Highland grass draws buffalo:
It has begun to rain here in the highlands while remaining very dry on the Serengeti and the rest of the lowlands below Ngorongoro. We seem to have the only green grass at the moment for miles around. The animals, especially buffalo and zebra are gravitating in our direction looking for the new growth of green. This can present a problem at night when one needs to visit the outhouse. A couple of nights ago, I went out at about eleven and narrowly missed colliding with a small herd of buffalo ambling by the front porch. Fortunately, they seemed as surprised to see me as I was to meet them. They took off a brisk trot, and left me free to finish my outing to the outhouse.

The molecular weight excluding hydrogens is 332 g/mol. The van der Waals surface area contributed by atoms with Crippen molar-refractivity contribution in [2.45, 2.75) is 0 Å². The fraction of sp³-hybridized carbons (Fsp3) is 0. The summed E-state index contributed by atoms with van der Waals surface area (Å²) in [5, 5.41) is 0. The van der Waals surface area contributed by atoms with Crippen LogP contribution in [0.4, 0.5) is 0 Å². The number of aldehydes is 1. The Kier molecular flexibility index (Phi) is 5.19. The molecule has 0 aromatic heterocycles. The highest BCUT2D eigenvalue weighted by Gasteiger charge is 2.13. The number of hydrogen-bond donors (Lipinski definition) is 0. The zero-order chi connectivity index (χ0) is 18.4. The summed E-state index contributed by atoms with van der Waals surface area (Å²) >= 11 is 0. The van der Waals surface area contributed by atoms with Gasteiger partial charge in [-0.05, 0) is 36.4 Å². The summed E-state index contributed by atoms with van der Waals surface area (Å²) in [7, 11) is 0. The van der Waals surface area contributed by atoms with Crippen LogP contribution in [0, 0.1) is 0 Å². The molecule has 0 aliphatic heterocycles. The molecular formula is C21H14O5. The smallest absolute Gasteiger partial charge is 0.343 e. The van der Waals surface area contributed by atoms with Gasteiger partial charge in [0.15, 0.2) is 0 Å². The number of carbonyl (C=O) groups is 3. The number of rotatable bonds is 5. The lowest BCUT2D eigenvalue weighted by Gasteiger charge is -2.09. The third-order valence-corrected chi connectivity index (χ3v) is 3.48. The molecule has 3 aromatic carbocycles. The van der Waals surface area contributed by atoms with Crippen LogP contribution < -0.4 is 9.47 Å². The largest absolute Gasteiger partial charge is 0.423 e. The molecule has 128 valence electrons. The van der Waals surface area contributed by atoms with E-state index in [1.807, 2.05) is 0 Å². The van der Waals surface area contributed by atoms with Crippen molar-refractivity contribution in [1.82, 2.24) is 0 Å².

When a guest says good-bye:
If a Maasai has paid a visit to some friends, and wishes to return home, he ties up his things. When he is ready, he says: “Well I am about to go.” The owners of the kraal reply: “All right! Good-bye! Pray to God, meet only things that are safe, and meet nobody but blind people.” (ie. “Don’t meet anyone with the evil eye” The guest then says: “Sleep with honey-wine and milk”, to which his hosts reply: “Nai” (Amen.) After this the stranger is at liberty to depart for his own country.
Rain and Mud: